Over time Council’s well-informed and community-supported strategies and plans were developed to guide appropriate development. All was going well, an empowered community and Council was able to determine our future and stand up to rogue developers with the force of our planning instrument recognised by the courts.

In 2014, the state government ended councils’ planning autonomy and imposed the Standard Instrument LEP, which essentially means the same rules apply here as for every other council in the state.

It’s been disturbing to witness how Byron’s efforts to protect this place and avoid destroying what is valuable and irreplaceable being eroded by government. However, it’s become a destination of choice for many politicians, celebrities and those who seek quality of life. Also, an investors’ paradise. Despite external pressures the community remains vigilant, making submissions, protesting and countering the inappropriate with informed and detailed arguments and alternatives.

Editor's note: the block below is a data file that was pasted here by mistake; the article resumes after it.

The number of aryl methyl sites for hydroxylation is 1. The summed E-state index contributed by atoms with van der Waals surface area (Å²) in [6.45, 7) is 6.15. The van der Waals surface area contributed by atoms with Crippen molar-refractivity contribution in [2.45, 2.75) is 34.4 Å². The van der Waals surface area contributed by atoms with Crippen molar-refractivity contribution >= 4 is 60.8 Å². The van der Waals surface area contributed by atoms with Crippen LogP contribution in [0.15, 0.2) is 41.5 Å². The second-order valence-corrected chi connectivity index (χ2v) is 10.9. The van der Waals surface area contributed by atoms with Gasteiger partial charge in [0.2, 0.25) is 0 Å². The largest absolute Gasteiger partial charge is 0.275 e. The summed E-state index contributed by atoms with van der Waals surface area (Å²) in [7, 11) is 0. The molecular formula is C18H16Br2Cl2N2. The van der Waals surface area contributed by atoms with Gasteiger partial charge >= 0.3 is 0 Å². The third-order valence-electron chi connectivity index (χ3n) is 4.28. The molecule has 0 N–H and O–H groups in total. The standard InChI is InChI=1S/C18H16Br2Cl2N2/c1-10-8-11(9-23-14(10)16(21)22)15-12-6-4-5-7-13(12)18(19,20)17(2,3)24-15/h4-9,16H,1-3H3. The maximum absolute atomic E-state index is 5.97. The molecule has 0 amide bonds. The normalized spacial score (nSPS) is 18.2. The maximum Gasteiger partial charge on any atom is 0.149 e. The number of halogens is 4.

Remain vigilant

It’s a reality that many of our rights and powers have been taken away. 

Do we have to wait for our shire and community to be irreversibly transformed before the powers that be recognise the impact of their interventions and admit that they were wrong?

But was it wrong for the community to be forward thinking and optimistic, to expect that in a democracy we would be permitted to define our future? No, the state government betrayed local government and the community. The reasons why are unclear, however, we can speculate. Is it a case of government being less informed or is it that they cave into the commercial pressures?

Vibrant community